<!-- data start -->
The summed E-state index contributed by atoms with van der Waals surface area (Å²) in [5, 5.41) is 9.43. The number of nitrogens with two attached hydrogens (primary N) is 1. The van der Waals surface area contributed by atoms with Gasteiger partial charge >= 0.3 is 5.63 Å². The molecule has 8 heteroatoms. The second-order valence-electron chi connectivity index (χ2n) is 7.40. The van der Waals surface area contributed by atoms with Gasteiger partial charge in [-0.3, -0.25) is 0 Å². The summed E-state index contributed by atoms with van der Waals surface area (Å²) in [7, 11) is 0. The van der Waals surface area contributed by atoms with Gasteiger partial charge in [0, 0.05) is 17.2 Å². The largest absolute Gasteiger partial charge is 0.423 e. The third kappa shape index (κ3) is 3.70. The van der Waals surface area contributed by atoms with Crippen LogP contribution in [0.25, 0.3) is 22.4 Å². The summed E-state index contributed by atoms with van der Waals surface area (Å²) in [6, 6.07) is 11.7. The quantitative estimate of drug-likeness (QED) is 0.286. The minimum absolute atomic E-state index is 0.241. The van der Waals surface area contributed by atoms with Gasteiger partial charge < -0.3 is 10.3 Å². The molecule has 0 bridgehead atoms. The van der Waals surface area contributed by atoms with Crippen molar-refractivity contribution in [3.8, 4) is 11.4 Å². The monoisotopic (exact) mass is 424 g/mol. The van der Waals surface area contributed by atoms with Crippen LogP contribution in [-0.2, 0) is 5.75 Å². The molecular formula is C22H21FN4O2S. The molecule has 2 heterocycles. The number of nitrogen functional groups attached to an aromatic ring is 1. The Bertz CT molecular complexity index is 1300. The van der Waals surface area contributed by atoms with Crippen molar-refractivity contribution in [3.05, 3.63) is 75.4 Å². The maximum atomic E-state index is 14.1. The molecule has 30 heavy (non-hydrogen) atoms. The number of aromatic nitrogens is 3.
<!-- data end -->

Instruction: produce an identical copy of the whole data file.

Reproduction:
The summed E-state index contributed by atoms with van der Waals surface area (Å²) in [5, 5.41) is 9.43. The number of nitrogens with two attached hydrogens (primary N) is 1. The van der Waals surface area contributed by atoms with Gasteiger partial charge >= 0.3 is 5.63 Å². The molecule has 8 heteroatoms. The second-order valence-electron chi connectivity index (χ2n) is 7.40. The van der Waals surface area contributed by atoms with Gasteiger partial charge in [-0.3, -0.25) is 0 Å². The summed E-state index contributed by atoms with van der Waals surface area (Å²) in [7, 11) is 0. The van der Waals surface area contributed by atoms with Gasteiger partial charge in [0, 0.05) is 17.2 Å². The largest absolute Gasteiger partial charge is 0.423 e. The third kappa shape index (κ3) is 3.70. The van der Waals surface area contributed by atoms with Crippen LogP contribution in [0.25, 0.3) is 22.4 Å². The summed E-state index contributed by atoms with van der Waals surface area (Å²) in [6, 6.07) is 11.7. The quantitative estimate of drug-likeness (QED) is 0.286. The minimum absolute atomic E-state index is 0.241. The van der Waals surface area contributed by atoms with Gasteiger partial charge < -0.3 is 10.3 Å². The molecule has 0 bridgehead atoms. The van der Waals surface area contributed by atoms with Crippen molar-refractivity contribution in [3.8, 4) is 11.4 Å². The monoisotopic (exact) mass is 424 g/mol. The van der Waals surface area contributed by atoms with Crippen LogP contribution in [-0.2, 0) is 5.75 Å². The molecular formula is C22H21FN4O2S. The molecule has 2 heterocycles. The number of nitrogen functional groups attached to an aromatic ring is 1. The Bertz CT molecular complexity index is 1300. The van der Waals surface area contributed by atoms with Crippen molar-refractivity contribution in [3.05, 3.63) is 75.4 Å². The maximum atomic E-state index is 14.1. The molecule has 30 heavy (non-hydrogen) atoms. The number of aromatic nitrogens is 3.